The South Americans have been the most impressive performers so far in the four-yearly spectacle being hosted by South Africa, defeating Nigeria 1-0 and Korea Republic 4-1 at Johannesburg's Ellis Park and Soccer City. And striker Gonzalo Higuain has scored the only hat-trick to date at the tournament, using his head and feet to torment the Koreans in the afternoon sunshine before 82,000 appreciative onlookers.
Now they take a four-hour coach journey north from their Pretoria base to Polokwane for a floodlit match at a stadium where freezing conditions forced French players to wrap themselves in blankets three days ago. Coach Diego Maradona needs no introduction to Greece. Apart from watching video recordings of a 2-0 loss to South Korea and 2-1 victory over 10-man Nigeria, he has faced them in the FIFA World Cup.
His mind will rewind to 21 June 1994 at Foxboro Stadium in the United States and a 4-0 triumph in which he scored once and Gabriel Batistuta completed a hat-trick with a penalty 60 seconds from full-time. But darker days lay ahead with Maradona kicked out of his last FIFA World Cup as a footballer and Argentina failing in their quest for a third title after winning at home in 1978 and in Mexico eight years later.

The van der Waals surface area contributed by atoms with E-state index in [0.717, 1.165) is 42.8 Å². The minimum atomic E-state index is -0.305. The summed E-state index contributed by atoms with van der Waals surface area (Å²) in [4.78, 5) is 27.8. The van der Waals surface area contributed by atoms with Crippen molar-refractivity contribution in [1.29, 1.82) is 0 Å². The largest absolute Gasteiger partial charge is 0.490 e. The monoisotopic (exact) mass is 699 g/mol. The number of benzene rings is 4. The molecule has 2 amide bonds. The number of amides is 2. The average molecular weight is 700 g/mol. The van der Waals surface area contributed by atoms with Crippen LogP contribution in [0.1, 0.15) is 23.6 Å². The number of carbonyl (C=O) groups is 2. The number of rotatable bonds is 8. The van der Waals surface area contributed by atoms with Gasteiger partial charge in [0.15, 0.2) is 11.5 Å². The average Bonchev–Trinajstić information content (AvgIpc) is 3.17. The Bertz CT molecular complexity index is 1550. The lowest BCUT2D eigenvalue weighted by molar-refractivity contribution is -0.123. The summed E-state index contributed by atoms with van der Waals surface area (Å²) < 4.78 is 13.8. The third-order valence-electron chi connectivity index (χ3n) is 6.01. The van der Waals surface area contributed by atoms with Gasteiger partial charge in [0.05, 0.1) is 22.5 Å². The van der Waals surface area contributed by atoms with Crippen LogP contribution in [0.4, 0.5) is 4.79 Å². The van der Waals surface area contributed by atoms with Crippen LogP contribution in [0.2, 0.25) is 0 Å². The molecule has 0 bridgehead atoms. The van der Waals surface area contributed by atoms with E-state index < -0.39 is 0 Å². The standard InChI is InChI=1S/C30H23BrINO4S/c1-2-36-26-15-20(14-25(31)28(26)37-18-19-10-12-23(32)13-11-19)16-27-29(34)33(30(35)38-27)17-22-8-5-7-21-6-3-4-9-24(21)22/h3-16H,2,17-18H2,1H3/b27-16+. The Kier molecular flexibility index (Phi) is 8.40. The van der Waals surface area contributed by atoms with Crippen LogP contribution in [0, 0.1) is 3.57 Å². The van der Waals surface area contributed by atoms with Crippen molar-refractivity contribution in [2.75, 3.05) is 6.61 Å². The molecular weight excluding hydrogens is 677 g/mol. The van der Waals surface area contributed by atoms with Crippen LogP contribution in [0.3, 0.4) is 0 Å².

Many observers believe a third title could come on 11 July in Johannesburg, but Maradona knows the FIFA World Cup is a marathon not a sprint and the steepest obstacles come in the knockout phase. So far, so good for Argentina, though, who have been pleasant on the eye with workaholic FIFA World Player of the Year Lionel Messi doing just about everything except score. "I have to congratulate my players because everything they have done so far has worked out well. I am very happy at this World Cup," said Maradona after a training session.
While only a heavy loss at Peter Mokaba Stadium and victory for South Korea over Nigeria could deprive Argentina of a place among the last 16, the Greeks are desperate for points. A draw would suffice if Nigeria defeat South Korea in Durban, but an Asian triumph leaves the former European champions with no choice but to win as well and leave mathematicians to sort out the goal difference.
"We learnt a lot from our mistakes against the Koreans and still have hopes of getting through. We will do our best against Argentina," promised Dimitris Salpingidis who equalised against Nigeria. But many wonder if Greece would have won in Bloemfontein had Nigerian Sani Kaita not lost his head before half-time and been sent off for a wild assault on an opponent.
It may not be a four-goal hiding this time, but having won on the field against the Greeks, Maradona is likely to repeat the feat as a coach and set his team up for a second round showdown against the Group A runners-up.